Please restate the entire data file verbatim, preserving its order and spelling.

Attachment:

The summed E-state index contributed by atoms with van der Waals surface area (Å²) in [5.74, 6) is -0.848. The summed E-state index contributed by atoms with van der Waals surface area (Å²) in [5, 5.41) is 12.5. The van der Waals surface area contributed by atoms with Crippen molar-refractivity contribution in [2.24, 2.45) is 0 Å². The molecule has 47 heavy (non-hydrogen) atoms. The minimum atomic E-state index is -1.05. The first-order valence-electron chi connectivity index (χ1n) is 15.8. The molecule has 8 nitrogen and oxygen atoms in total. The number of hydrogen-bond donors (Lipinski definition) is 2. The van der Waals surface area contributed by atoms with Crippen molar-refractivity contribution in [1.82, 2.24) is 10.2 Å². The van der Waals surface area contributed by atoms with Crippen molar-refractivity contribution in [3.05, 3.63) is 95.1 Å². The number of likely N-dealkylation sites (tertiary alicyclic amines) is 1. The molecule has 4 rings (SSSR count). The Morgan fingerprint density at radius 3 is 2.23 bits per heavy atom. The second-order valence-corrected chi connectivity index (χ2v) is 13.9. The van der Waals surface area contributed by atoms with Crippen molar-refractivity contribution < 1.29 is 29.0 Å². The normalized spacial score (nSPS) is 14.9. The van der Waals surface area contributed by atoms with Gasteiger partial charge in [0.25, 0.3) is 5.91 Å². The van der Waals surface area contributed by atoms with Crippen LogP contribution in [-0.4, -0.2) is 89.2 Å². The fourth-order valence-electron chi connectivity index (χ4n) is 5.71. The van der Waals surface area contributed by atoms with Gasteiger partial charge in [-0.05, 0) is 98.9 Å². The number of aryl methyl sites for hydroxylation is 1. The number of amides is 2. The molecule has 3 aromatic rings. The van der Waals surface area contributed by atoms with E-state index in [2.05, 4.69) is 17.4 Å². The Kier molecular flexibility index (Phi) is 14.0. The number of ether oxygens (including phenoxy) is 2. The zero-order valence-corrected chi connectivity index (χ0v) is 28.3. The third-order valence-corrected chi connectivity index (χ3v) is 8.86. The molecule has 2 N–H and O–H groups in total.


The summed E-state index contributed by atoms with van der Waals surface area (Å²) in [5.74, 6) is -0.848. The summed E-state index contributed by atoms with van der Waals surface area (Å²) in [5, 5.41) is 12.5. The van der Waals surface area contributed by atoms with Crippen molar-refractivity contribution in [2.24, 2.45) is 0 Å². The molecule has 47 heavy (non-hydrogen) atoms. The minimum atomic E-state index is -1.05. The first-order valence-electron chi connectivity index (χ1n) is 15.8. The molecule has 8 nitrogen and oxygen atoms in total. The number of hydrogen-bond donors (Lipinski definition) is 2. The van der Waals surface area contributed by atoms with Crippen molar-refractivity contribution in [1.82, 2.24) is 10.2 Å². The van der Waals surface area contributed by atoms with Crippen molar-refractivity contribution in [3.05, 3.63) is 95.1 Å². The number of likely N-dealkylation sites (tertiary alicyclic amines) is 1. The molecule has 4 rings (SSSR count). The Morgan fingerprint density at radius 3 is 2.23 bits per heavy atom. The second-order valence-corrected chi connectivity index (χ2v) is 13.9. The van der Waals surface area contributed by atoms with Crippen molar-refractivity contribution < 1.29 is 29.0 Å². The normalized spacial score (nSPS) is 14.9. The van der Waals surface area contributed by atoms with Gasteiger partial charge in [0.25, 0.3) is 5.91 Å². The van der Waals surface area contributed by atoms with Crippen LogP contribution in [-0.4, -0.2) is 89.2 Å². The fourth-order valence-electron chi connectivity index (χ4n) is 5.71. The van der Waals surface area contributed by atoms with Gasteiger partial charge in [-0.05, 0) is 98.9 Å². The number of aryl methyl sites for hydroxylation is 1. The number of amides is 2. The molecule has 3 aromatic rings. The van der Waals surface area contributed by atoms with E-state index in [2.05, 4.69) is 17.4 Å². The Kier molecular flexibility index (Phi) is 14.0. The number of ether oxygens (including phenoxy) is 2. The zero-order valence-corrected chi connectivity index (χ0v) is 28.3. The third-order valence-corrected chi connectivity index (χ3v) is 8.86. The molecule has 2 N–H and O–H groups in total.